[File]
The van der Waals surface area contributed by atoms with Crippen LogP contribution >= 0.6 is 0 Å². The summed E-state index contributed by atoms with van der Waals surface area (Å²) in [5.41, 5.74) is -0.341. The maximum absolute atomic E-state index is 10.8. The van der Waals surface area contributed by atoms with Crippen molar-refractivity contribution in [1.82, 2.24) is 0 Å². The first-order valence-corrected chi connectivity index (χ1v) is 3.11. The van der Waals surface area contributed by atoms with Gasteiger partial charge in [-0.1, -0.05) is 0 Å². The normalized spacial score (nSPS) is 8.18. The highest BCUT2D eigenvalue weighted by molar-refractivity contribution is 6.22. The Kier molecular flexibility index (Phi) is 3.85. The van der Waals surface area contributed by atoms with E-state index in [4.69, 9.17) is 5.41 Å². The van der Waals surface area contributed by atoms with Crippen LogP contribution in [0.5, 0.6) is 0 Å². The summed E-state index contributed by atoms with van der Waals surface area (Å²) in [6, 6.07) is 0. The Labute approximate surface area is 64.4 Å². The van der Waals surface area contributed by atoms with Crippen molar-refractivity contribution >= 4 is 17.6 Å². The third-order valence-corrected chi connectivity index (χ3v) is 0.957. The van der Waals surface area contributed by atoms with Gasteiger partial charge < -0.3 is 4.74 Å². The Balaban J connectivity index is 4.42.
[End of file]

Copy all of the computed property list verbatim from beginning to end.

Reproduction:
The van der Waals surface area contributed by atoms with Crippen LogP contribution >= 0.6 is 0 Å². The summed E-state index contributed by atoms with van der Waals surface area (Å²) in [5.41, 5.74) is -0.341. The maximum absolute atomic E-state index is 10.8. The van der Waals surface area contributed by atoms with Crippen molar-refractivity contribution in [1.82, 2.24) is 0 Å². The first-order valence-corrected chi connectivity index (χ1v) is 3.11. The van der Waals surface area contributed by atoms with Gasteiger partial charge in [-0.1, -0.05) is 0 Å². The normalized spacial score (nSPS) is 8.18. The highest BCUT2D eigenvalue weighted by molar-refractivity contribution is 6.22. The Kier molecular flexibility index (Phi) is 3.85. The van der Waals surface area contributed by atoms with E-state index in [4.69, 9.17) is 5.41 Å². The van der Waals surface area contributed by atoms with Crippen LogP contribution in [0.5, 0.6) is 0 Å². The summed E-state index contributed by atoms with van der Waals surface area (Å²) in [6, 6.07) is 0. The Labute approximate surface area is 64.4 Å². The van der Waals surface area contributed by atoms with Crippen molar-refractivity contribution >= 4 is 17.6 Å². The third-order valence-corrected chi connectivity index (χ3v) is 0.957. The van der Waals surface area contributed by atoms with Gasteiger partial charge < -0.3 is 4.74 Å². The Balaban J connectivity index is 4.42.